Bowheads are among the longest lived animals: Nalutaliq, a white-headed bowhead, has been sighted off Baffin Island for more than a hundred years. In 1995 a crew of Iñupiat whalers from Wainwright, Alaska, found two stone harpoon blades in the blubber of a whale they were butchering. Stone points had not been used for more than a century -- not since commercial whalers brought metal tools to the Arctic and traded them to the natives. A favoured hunting craft was the Baidarka, "a living vessel whose skin caressed the shape of the waves."  But in the hunt for the whale, the bodies of smaller animals could become vessels of death:
In some hunts, the bladders of narwhals, walruses and seals were used as floats to the harpoon. Sometimes entire seals, skinned through the mouth with all orifices and wounds sewn shut, were used as drogues. Inflated through a bone tube, each seal float created a drag of about 100kg, exhausting the whale and reducing its chance of escape.In Inuit mythology, Agloolik, a spirit that lives underneath the ice, gives aid to fishermen and hunters.
Another spirit, Wentshukumishiteu, sometimes terrifies the hunters away:
The Innu say [this] evil creature...is able to travel anywhere on the water and under the water and it is able to break through the ice. It can also travel under the ground and through rocks.
Joe Roman continues:After the whale was killed, the biggest challenge was the tiresome chore of towing the enormous quarry ashore. Nuu-chah-nulth whalers employed charms...; some tied hummingbirds to the line, others turtles.A chant from south-west Alaska contains this:You are dying but your death will no be forgotten.Following a sucessful hunt, writes Roman, communities from Kamchatka to Vancouver Island had a period of ritual mourning of about three days, as long as that for a man.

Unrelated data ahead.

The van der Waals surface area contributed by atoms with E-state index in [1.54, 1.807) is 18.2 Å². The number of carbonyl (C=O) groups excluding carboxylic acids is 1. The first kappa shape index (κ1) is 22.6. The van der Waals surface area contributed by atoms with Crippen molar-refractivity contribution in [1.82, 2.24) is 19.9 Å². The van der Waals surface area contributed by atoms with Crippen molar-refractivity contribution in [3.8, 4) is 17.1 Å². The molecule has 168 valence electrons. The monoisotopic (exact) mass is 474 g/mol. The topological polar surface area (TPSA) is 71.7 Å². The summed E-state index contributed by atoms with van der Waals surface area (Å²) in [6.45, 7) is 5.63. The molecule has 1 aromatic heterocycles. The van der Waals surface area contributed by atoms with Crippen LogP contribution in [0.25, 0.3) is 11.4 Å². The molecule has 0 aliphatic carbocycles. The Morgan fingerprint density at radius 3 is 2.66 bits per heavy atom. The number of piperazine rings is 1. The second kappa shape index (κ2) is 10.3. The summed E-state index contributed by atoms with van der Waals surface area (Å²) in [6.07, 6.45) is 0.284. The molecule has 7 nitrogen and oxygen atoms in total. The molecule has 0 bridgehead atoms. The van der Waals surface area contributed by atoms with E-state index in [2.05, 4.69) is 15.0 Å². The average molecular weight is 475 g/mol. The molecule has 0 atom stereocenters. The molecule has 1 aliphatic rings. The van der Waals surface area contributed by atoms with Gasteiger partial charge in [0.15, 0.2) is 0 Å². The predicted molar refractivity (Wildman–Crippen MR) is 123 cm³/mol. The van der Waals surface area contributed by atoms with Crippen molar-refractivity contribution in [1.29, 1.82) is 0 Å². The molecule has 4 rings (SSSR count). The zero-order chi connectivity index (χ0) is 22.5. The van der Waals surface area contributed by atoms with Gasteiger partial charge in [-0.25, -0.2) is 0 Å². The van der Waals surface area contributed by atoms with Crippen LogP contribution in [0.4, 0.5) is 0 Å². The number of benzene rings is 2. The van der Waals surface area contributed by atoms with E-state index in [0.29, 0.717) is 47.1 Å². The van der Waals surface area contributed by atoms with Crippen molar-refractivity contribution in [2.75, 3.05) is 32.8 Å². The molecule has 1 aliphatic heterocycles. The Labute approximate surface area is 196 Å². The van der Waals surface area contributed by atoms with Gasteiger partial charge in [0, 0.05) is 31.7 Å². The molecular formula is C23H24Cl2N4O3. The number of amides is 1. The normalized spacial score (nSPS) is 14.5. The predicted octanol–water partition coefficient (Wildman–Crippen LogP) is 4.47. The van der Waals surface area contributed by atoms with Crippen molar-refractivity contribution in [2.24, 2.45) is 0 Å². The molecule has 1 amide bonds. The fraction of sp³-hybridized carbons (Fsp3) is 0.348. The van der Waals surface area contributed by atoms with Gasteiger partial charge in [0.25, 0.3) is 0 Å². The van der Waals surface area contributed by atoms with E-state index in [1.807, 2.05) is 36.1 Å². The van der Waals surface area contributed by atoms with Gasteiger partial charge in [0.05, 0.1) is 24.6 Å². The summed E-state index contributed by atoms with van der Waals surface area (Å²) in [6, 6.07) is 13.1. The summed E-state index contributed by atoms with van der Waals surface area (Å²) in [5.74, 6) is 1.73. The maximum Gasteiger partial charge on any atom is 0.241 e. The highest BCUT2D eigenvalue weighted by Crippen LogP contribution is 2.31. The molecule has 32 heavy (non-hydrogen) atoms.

We will strip your bones of flesh, but we will send them back to the sea
that you may live again, so fear not. 
 Aboriginal whaling continues today, but with modern tools. This post follows an earlier one which refers to early modern European hunting of the bowhead.
 Joe Roman, citing John J. Burns in the Encyclopedia of Marine Mammals (2002)
 The anthropologist Margaret Lantis, notes Roman, suggested that a whale hunting cult extended from Kamchatka to Hudson Bay, and from Point Barrow, Alaska to the coast of Washington State. The cult may even have extended as far as Japan and Greenland (The Alaskan Whale Cult and its Affinities, 1938). According to T. T. Waterman (1920), the Makah whalers of the Olympic Peninsula in what is now Washington State imitated the grey whale quarry before each hunt, diving down deep into the water and staying down as long as possible. Each time they surfaced, the hunter would spout a mouthful of water towards the center of the lake, trying to sound like a whale. The most determined were reported to surface with blood trickling from their ears.
 Recorded by Vinson Brown in Peoples of the Sea Wind (1977), and cited by Roman.